“Between recessions, depressions, whatever it was, it takes a long time to get the economic cycles to be correct, especially for non-waterfront projects,” Weiss said. But he believes the larger-than-average floorplans at Cast Iron Lofts were a distinguishing factor for the complex, which still offered the comforts and upscale amenities of Jersey City’s waterfront.
MBC continued that formula with its next phase at Soho West, a 377-unit project known as Soho Lofts, which opened about a block south of Cast Iron Lofts.
“We want it to be a home,” Weiss said. “Even though it’s an apartment, I want it to feel as if I would live there and that this is what I would want, so if it’s good for me, then it’s good for the building. And you want space, especially in the secondary locations. It’s one of the reasons people will come back here — for more space and a better place to live.”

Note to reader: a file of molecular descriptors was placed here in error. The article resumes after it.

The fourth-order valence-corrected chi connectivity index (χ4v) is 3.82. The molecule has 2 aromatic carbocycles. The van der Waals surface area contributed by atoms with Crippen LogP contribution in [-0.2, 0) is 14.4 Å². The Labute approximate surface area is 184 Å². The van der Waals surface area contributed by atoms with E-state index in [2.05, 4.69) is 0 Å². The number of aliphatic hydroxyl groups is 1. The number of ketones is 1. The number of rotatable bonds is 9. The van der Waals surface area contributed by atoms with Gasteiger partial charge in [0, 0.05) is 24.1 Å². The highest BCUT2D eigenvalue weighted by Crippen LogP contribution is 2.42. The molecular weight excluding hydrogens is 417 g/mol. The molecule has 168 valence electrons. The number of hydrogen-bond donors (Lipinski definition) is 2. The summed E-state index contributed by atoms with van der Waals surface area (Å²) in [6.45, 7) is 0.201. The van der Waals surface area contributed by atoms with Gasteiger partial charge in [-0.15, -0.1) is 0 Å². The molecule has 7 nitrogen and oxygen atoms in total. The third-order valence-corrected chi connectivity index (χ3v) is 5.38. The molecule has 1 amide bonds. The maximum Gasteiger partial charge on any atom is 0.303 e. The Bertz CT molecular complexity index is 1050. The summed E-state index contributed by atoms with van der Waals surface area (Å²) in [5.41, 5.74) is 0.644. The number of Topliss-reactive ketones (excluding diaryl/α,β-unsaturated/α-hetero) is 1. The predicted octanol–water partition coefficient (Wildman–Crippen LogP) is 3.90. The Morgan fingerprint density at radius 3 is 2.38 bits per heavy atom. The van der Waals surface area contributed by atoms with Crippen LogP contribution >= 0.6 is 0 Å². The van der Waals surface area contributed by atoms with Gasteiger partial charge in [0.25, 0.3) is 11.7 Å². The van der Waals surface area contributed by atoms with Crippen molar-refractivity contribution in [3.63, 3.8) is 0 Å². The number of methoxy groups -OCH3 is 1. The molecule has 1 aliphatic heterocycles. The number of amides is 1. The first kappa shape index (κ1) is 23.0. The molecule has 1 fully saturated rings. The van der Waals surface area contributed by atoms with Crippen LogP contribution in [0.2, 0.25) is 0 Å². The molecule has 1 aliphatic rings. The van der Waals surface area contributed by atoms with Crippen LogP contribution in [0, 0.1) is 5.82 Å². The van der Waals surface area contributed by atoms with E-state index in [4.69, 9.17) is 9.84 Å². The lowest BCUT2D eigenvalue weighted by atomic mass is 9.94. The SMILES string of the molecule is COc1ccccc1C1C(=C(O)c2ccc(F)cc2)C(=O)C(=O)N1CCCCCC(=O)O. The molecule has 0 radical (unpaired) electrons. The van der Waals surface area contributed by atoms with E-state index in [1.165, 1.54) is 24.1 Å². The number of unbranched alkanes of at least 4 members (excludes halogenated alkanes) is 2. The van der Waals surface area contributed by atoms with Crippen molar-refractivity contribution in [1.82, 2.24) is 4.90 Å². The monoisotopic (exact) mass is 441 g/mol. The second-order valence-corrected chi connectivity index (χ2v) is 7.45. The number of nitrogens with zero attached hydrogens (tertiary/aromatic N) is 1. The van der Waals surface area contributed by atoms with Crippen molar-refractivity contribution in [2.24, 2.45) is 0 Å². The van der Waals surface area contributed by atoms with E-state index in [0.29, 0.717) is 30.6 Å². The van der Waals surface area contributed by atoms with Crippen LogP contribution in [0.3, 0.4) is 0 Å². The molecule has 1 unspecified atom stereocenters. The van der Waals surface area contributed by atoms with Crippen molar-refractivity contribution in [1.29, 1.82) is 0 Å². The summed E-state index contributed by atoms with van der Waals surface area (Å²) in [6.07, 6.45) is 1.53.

The buildings are all close to or at full occupancy, housing roughly 1,600 residents. And Weiss says lenders have now “bought into the concept” that he has pursued for nearly 30 years.
So have other developers: A team of BNE Real Estate Group, Hoboken Brownstone Co. and McKinney Properties recently debuted a new 260-unit apartment complex just west of MBC’s buildings, the first of three upscale projects that the joint venture is planning.
Weiss, meantime, notes that a preschool is among the early retailers that have opened at Cast Iron Lofts’ ground-floor commercial space, which serves as another amenity to the families that have moved to the neighborhood.
“What’s most important about these buildings is that, for me, it’s the beginning of a new model for how to give the new generation and older generations a great living experience,” he added. “That’s what these buildings have accomplished.”
That’s not to say that Soho West is a finished product — not by any means, as Weiss freely admits. While MBC hopes to build a total of roughly 2,000 units in the neighborhood, the area still lacks the infrastructure and commercial offerings that will make for a cohesive community.
The firm is now trying to address that challenge in concert with city officials.
“If you even look at the parking garages, the way the cars and people move, it’s not a lot of activity,” Weiss said. “We should not be scared of density. It is our friend: It brings safety, it makes neighborhoods, it’s what makes urban America real.”